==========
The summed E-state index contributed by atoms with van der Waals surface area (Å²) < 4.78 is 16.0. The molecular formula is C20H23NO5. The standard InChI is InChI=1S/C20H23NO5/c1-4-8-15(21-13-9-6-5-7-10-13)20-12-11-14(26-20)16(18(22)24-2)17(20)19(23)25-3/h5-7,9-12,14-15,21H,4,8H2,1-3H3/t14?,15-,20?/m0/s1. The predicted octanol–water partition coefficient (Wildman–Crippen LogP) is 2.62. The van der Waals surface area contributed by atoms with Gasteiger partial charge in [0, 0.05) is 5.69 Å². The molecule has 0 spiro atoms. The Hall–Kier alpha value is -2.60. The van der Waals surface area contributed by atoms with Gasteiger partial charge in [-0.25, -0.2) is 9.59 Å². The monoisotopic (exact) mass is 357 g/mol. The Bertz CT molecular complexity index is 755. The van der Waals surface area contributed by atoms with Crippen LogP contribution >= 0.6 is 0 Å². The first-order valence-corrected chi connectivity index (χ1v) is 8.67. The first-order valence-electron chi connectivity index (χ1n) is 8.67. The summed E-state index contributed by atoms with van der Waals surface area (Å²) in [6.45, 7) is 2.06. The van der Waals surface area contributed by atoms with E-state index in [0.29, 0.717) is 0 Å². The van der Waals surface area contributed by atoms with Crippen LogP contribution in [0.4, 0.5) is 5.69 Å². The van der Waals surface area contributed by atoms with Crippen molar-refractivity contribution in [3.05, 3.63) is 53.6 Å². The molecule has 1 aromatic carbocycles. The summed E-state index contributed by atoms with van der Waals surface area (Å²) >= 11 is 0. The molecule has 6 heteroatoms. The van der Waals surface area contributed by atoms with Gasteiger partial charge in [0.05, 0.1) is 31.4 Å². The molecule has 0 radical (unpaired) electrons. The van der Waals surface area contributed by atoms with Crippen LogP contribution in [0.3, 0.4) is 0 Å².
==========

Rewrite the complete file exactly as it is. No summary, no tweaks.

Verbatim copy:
The summed E-state index contributed by atoms with van der Waals surface area (Å²) < 4.78 is 16.0. The molecular formula is C20H23NO5. The standard InChI is InChI=1S/C20H23NO5/c1-4-8-15(21-13-9-6-5-7-10-13)20-12-11-14(26-20)16(18(22)24-2)17(20)19(23)25-3/h5-7,9-12,14-15,21H,4,8H2,1-3H3/t14?,15-,20?/m0/s1. The predicted octanol–water partition coefficient (Wildman–Crippen LogP) is 2.62. The van der Waals surface area contributed by atoms with Gasteiger partial charge in [0, 0.05) is 5.69 Å². The molecule has 0 spiro atoms. The Hall–Kier alpha value is -2.60. The van der Waals surface area contributed by atoms with Gasteiger partial charge in [-0.25, -0.2) is 9.59 Å². The monoisotopic (exact) mass is 357 g/mol. The Bertz CT molecular complexity index is 755. The van der Waals surface area contributed by atoms with Crippen LogP contribution >= 0.6 is 0 Å². The first-order valence-corrected chi connectivity index (χ1v) is 8.67. The first-order valence-electron chi connectivity index (χ1n) is 8.67. The summed E-state index contributed by atoms with van der Waals surface area (Å²) in [6.45, 7) is 2.06. The van der Waals surface area contributed by atoms with E-state index in [0.29, 0.717) is 0 Å². The van der Waals surface area contributed by atoms with Crippen LogP contribution in [0.4, 0.5) is 5.69 Å². The van der Waals surface area contributed by atoms with Crippen molar-refractivity contribution in [3.05, 3.63) is 53.6 Å². The molecule has 1 aromatic carbocycles. The summed E-state index contributed by atoms with van der Waals surface area (Å²) >= 11 is 0. The molecule has 6 heteroatoms. The van der Waals surface area contributed by atoms with Gasteiger partial charge in [0.05, 0.1) is 31.4 Å². The molecule has 0 radical (unpaired) electrons. The van der Waals surface area contributed by atoms with Crippen LogP contribution in [0.3, 0.4) is 0 Å².